Powell and committee emphasized conditions to taper their monthly asset purchases are near, but most importantly continued to disassociate those conditions from that of a rate hike.
Not only did the S&P pare losses by 1%, but there was also more volume in the E-mini S&P in the final 30 minutes than in the opening 30 minutes.
There are 3 punches here the market is absorbing: uncertainties and fears of contagion relating to the Evergrande fallout, the S&P’s close below the 50-day moving average on Friday, and deadlock in Washington.
Was yesterday’s strength the next step in the playbook, a rebound that sets course for new record highs? Or was the selling too orderly, leaving unfinished business?
Despite inflation running persistently hotter than the Federal Reserve’s target, Fed Chair Powell has insisted it’s transitory and has remained ever-patient.
Japan’s index is closing in on February’s high, the highest level since the 1990 crash. China’s Shanghai Composite is also at its highest since February, now up nearly 5% on the month and 12% since the July low.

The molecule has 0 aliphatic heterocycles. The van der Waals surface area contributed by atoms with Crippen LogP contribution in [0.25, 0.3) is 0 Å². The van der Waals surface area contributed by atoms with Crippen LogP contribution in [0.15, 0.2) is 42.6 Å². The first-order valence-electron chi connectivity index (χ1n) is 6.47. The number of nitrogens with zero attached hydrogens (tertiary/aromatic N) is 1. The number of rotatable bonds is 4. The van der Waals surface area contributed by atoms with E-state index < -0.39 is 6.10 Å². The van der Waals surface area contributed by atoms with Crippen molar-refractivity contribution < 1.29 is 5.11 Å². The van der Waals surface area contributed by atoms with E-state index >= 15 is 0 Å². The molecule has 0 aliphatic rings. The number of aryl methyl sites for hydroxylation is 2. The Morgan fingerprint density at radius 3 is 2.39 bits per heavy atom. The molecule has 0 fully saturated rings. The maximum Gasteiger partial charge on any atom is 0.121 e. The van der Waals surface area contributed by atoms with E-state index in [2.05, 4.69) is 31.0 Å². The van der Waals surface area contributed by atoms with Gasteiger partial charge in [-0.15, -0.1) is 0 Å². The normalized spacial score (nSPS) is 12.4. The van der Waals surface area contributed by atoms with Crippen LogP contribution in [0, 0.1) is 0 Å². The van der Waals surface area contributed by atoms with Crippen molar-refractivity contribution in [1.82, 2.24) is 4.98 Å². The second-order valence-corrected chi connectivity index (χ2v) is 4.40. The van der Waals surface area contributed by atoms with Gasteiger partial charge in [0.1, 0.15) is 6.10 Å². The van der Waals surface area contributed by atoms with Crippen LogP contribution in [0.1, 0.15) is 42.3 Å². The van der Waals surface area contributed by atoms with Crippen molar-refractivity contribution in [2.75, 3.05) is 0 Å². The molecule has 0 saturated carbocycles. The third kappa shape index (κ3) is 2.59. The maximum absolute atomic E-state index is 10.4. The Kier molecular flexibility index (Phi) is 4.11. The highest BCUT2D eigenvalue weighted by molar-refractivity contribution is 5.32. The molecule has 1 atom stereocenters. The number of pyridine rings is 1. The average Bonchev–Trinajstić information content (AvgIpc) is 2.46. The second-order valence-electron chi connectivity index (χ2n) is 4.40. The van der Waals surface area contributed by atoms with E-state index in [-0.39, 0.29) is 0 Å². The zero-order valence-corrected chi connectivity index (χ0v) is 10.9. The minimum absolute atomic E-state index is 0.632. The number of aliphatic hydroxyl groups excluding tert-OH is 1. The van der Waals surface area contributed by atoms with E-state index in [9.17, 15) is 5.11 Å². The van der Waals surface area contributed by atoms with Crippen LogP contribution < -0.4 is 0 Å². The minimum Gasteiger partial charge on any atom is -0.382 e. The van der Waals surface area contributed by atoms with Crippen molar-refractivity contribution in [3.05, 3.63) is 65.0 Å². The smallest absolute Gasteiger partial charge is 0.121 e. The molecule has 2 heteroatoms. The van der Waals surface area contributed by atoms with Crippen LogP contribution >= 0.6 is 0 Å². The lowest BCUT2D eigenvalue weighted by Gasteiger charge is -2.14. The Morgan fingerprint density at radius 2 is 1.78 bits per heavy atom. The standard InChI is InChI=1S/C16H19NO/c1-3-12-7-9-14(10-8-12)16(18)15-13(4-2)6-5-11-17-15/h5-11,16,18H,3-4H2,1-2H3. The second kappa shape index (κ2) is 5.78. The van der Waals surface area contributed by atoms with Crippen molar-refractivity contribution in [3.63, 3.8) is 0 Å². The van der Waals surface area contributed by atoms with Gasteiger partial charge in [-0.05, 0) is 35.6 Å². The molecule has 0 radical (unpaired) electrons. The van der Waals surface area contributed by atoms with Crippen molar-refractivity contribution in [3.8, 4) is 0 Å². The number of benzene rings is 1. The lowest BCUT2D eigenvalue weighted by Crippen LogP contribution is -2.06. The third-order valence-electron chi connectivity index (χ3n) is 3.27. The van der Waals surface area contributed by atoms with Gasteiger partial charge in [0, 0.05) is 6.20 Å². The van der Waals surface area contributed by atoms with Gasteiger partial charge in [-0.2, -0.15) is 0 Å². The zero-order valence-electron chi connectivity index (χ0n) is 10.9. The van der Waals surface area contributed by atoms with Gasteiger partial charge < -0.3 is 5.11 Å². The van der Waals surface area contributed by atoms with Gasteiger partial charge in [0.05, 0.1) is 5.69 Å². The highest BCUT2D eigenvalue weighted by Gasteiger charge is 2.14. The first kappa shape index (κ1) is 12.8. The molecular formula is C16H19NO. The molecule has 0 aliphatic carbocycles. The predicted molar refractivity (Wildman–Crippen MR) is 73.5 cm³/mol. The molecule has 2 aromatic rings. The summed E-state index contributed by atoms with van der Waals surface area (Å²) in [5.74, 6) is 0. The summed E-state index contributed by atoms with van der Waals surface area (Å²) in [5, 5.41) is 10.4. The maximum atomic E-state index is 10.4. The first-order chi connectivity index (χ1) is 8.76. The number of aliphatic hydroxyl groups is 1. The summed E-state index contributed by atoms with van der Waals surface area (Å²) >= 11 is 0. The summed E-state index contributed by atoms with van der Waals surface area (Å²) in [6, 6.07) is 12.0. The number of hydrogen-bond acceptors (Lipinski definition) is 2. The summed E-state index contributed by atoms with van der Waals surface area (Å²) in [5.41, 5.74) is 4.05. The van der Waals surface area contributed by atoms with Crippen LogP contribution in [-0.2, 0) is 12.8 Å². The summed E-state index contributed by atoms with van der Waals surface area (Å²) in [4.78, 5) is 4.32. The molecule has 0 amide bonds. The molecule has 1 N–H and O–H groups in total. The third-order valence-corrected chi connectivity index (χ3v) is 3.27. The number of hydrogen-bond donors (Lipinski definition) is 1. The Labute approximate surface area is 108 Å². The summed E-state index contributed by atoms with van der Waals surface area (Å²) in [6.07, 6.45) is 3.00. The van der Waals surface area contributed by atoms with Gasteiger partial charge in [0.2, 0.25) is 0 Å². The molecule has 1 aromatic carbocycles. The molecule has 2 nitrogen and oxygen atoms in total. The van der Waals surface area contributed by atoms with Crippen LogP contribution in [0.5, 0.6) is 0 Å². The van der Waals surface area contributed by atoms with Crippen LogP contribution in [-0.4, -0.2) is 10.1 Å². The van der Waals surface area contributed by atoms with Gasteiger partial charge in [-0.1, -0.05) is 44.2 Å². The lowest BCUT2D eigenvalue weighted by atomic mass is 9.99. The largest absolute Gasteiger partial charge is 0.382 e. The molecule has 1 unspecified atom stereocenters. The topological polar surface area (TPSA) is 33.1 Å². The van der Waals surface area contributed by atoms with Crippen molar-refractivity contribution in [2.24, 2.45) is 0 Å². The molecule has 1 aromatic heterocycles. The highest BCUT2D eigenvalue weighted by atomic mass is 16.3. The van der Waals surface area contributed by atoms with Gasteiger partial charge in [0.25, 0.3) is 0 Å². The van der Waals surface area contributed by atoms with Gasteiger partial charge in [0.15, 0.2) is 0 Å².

In the U.S., we look to more news on the jobs front with JOLTs Job Openings for July due at 9:00 a.m. CT. Expectations are for the read to recede from June’s record of 10.07 million vacancies to 10.0 million.
The Nonfarm Payroll report certainly gave a lot to unpack: although August can be a wonky month, the impact from the rise of Covid-19 cases due to the Delta variant was clear.
It’s important to note the ongoing differences between the ADP private payrolls survey and the official Nonfarm Payroll report due this Friday. Over the last 3 months, CNBC noted an average difference of 337,000 jobs between the reports.
Although there’s been a clear deviation from the ADP Payrolls read and the official Nonfarm data, markets will certainly be paying attention.